The temporary nature of employment contracts can negate allegiance of workers to construction and engineering
companies that are project-focussed. This affects the employee’s willingness to share knowledge and permit its
institutionalisation. Similarly, such a short-term relationship often implies that the employer would scarcely invest
in employee-development. The nature of the relationship can, therefore, bode negative consequences for
knowledge acquisition and its ability to affect organisational performance in a project-focused environment.
The purpose of this study, which was conducted from a positivist philosophical perspective, was to explore the
relationship, if any, between knowledge acquisition and organisational performance. A mixed method research
design was adopted. Self-administered questionnaires and follow-up telephonic interviews were utilised to collect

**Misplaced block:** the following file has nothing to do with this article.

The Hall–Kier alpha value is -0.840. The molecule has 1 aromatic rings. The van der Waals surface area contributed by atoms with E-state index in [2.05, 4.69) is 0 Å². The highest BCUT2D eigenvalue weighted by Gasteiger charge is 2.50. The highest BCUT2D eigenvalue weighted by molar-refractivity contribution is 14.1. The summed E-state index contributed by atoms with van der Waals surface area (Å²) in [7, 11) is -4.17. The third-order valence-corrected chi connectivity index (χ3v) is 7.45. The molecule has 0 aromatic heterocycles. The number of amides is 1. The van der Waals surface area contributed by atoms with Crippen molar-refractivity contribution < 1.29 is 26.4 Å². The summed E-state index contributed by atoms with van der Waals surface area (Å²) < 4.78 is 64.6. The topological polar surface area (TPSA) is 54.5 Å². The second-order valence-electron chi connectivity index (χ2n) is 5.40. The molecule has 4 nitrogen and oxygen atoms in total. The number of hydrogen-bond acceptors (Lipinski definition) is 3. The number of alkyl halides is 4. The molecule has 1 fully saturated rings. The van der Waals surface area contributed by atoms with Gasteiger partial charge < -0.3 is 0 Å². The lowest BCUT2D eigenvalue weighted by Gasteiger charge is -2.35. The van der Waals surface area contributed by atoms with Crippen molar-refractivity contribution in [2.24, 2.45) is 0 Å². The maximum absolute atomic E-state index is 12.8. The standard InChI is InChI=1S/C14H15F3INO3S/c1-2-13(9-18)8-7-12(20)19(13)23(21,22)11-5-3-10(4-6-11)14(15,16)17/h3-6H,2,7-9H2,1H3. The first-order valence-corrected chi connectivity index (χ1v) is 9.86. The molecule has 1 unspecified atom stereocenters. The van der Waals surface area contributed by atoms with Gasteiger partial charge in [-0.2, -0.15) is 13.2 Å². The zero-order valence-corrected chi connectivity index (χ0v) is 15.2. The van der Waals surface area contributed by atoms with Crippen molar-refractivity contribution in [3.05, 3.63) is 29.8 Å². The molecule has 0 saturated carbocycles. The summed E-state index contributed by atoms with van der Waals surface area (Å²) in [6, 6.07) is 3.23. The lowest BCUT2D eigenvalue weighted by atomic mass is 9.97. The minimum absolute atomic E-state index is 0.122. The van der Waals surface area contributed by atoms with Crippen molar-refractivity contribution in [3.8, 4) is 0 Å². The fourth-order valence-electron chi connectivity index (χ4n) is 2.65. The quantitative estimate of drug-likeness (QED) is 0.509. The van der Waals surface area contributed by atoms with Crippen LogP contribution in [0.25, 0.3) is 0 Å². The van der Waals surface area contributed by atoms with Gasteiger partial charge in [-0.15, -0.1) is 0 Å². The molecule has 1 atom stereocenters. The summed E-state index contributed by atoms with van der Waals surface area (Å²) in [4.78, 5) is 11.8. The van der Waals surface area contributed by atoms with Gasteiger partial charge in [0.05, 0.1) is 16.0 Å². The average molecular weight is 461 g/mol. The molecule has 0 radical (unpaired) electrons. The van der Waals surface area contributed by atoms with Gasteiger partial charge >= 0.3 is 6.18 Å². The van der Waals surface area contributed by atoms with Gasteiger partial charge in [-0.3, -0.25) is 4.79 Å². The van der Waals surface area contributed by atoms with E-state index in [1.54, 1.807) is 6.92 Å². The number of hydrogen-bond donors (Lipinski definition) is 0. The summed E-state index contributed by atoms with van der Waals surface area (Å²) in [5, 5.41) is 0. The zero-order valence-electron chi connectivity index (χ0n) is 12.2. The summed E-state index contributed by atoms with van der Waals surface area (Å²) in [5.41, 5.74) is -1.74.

data from a non-random sample of employees drawn from all construction companies listed on the
Johannesburg Stock Exchange (JSE).
The study revealed that in the project-focused companies researched, high knowledge acquisition scores were
associated with sound organisational performance. Consequently, companies ought to invest in mechanisms that
enable the acquisition of knowledge from individuals and its transfer to institutional repositories. This, if done, is
likely to benefit organisational performance.